When I was little, I always associated the smell of a cigar with my Grampy (Mom's Dad). It made me think of all the wonderful things at my Grandparent's home and how much I loved being there. Now that my father has passed, it more reminds me of how much I miss my Dad. I can see him standing in the garage or on the deck relaxing with a cheap El Producto or enjoying something a little nicer with the boys on the deck at the cape, maybe a Hampton Court or a smuggled Cuban. Dad would stare into space and daydream and relax when he smoked a cigar. I think maybe he was thinking of golf or Puerto Rico or maybe just the beach at the Cape. Dad found relaxing difficult so this memory is really one I treasure. That smell can bring tears to my eyes at the drop of ash.
My Dad was a Chemical Engineer, one of the top in his field of Environmental Consulting. I am not bragging, it is a fact and I have the documentation to prove it. He was incredibly detail oriented but had a difficult time with change. He had a calculator from the late 60's that he used until it died completely. He was also not completely trusting of computers. I think he could have become more of a techy guy had he had the chance. He kept extremely detailed notes on all his projects. His writing was all capital letters but he made the letters that were supposed to be lowercase smaller that the ones that were uppercase. I envied his writing because it seemed to flow so well. Every word was so perfectly legible (unlike my handwriting today). He almost always kept his notes on graph paper. I thought it was the coolest thing. Later in life, I would realize just how important all those notes were. My writing never looked as good on graph paper but I still buy it sometimes just to see.
I remember at a very early age not understanding why I could not have the awesome smelling grape Bubble Yum my Dad used to get. The pieces were HUGE compared to those little piddly Trident pieces. The smell of that artificial grape and sugar was mesmerizing. Sometimes Dad would let me have half a piece. I could feel the sugar in between my teeth and the gorgeous fake grape flavor wash over my mouth. Then I would try to blow a bubble and the gum would fall out of my mouth.
According to the company my Dad worked for, he used a lot of pencils; Dixon Ticonderoga number 2 pencils to be exact. He seemed to go through a lot of them in September when his girls started school for the year and about the time those girls too k their SATs. I am not sure how they never put 2 and 2 together considering all his detailed notes were in fine point black pen. These days, they'd dock his paycheck for it.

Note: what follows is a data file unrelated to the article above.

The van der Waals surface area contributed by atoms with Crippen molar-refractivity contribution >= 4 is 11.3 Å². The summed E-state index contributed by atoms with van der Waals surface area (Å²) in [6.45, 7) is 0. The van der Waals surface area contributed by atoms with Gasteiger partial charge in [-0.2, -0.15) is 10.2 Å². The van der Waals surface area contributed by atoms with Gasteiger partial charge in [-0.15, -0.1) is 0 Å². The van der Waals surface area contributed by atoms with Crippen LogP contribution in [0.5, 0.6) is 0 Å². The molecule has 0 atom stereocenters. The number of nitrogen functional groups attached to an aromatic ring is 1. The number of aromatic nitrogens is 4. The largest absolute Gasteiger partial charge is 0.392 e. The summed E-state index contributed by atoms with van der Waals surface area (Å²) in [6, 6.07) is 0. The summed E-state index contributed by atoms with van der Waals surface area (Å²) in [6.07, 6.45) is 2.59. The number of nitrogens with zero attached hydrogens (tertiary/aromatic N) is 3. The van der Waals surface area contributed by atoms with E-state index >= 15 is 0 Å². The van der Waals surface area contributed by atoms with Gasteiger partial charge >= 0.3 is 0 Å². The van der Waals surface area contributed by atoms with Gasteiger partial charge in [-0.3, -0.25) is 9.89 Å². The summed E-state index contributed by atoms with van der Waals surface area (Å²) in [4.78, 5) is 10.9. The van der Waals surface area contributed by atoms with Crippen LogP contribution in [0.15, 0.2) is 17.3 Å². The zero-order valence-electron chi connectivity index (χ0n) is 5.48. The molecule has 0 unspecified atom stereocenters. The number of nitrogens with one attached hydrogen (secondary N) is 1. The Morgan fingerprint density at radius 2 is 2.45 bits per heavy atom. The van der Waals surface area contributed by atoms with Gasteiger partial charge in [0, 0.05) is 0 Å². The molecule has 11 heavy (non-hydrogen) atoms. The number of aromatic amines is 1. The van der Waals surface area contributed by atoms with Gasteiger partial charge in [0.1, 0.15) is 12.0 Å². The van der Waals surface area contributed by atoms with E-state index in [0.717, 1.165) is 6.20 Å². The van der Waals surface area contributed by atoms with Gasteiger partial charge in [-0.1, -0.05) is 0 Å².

While these four items, cigars, graph paper, bubble gum and pencils may seem like an odd combination, I can tell you who my Dad was based on them. My Dad was contemplative when he felt he could be. His job was very stressful and when he had a cigar, he was allowing himself to relax and think of golfing or Puerto Rico. He was extremely detail oriented, maybe to a fault at times. Although he was an amazing person, I think he was always driven to a certain perfection. It might have been OCD had he allowed himself to think there was anything wrong with the details. He still had playfulness in him although you rarely saw it. I think the grape gum was part of that. The pencils, well. Mom never asked him to do that. He just brought them home for us. As a result, I appreciate a well sharpened, yellow number 2 pencil.
I am a lot like my Dad. Some think there is a bit of fault in this as I have trouble with my emotions and I stress myself out more than I should. But when I look at the items above, I see the good things I picked up; remember to daydream, there is calmness in the details, don't forget that kid inside and remember to pick up pencils (or ice cream) for those you love.